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Gareth Rice, a lecturer in geography at the University of Helsinki, says that the lack of Finnish skills is a stumbling block for many foreign lecturers and researchers in Finland.The share of foreigners of the teaching and research staff employed by Finnish universities has increased from roughly 10 to 20 per cent over the past few years. Today, Finnish universities provide employment to approximately 3,000 foreign teachers and researchers, roughly 1,000 more than in 2010.

Internationalisation is one of the factors considered when granting funding to universities.

Foreign teachers and researchers, on the one hand, contribute to the quality of universities and, on the other, pose additional challenges. “Administrative tasks tend to fall on the shoulders of Finnish-speaking personnel. Foreigners are able to concentrate on teaching and research duties more than Finns due to their insufficient language skills,” says Eeva Rantala, the general manager at the Finnish Union of University Researchers and Teachers.

Data systems being typically available only in Finnish and Swedish, the grades of students must be entered into the system by someone with the necessary language skills. Meanwhile, universities have reduced administrative positions in the face of difficulties to obtain funding.

Both Rantala and Riitta Pyykkö, a vice rector at the University of Turku, emphasise that the objective of recruiting acclaimed foreign researchers is to enhance the quality of teaching and research activities at Finnish universities. “We still seem to recruit Finns and our own graduates. We should broaden our activities a bit,” admits Pyykkö.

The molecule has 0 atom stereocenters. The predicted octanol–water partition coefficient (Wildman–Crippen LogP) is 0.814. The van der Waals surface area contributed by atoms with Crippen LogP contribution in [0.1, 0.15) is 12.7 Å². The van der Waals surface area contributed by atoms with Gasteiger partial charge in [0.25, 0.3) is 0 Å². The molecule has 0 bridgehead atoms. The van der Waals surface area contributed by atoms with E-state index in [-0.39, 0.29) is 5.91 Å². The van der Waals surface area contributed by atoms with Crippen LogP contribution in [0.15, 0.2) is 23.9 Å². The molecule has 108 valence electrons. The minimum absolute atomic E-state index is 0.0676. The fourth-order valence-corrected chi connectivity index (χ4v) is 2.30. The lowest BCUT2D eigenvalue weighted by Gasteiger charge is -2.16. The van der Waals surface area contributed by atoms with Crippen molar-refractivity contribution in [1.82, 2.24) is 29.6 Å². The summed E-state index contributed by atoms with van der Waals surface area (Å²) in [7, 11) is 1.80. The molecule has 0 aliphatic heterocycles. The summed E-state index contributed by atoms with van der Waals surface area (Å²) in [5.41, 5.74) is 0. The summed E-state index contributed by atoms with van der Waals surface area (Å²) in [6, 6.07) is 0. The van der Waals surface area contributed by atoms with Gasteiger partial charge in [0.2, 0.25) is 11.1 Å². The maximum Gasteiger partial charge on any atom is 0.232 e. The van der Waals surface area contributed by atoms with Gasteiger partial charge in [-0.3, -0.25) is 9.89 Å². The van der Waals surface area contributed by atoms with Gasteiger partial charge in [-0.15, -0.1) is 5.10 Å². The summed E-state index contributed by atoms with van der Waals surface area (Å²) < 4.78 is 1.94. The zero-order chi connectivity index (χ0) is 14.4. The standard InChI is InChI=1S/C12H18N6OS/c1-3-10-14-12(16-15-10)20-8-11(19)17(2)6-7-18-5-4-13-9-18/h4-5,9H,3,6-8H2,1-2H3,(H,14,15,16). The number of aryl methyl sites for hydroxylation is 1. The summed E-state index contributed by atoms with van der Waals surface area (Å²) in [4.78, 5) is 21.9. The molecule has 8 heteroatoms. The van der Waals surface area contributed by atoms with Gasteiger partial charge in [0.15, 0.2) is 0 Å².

The University of Oulu at present provides employment to 384 non-Finnish nationals, 361 of whom are employed on a fixed-term basis.

Gareth Rice, a lecturer at the University of Helsinki since 2008, says that foreign staff members employed on a fixed-term basis find it difficult to extend their employment contracts. For many of them, the lack of Finnish skills is a stumbling block.

Rice has looked into the reasons behind the difficulties experienced by his non-Finnish colleagues in extending their employment.

“Without Finnish skills, foreigners are left outside the academia. In addition, finding employment is difficult due to the tendency to prefer Finns. Some also feel that they are more entitled than foreigners to an academic position due to their origin,” Rice summarises.

“Some Finnish teachers and researchers are insecure and don't want foreigners to challenge their expertise,” he adds.

Kaisa Läärä – HS
Aleksi Teivainen – HT
© HELSINGIN SANOMAT
Photo: Benjamin Suomela / HS

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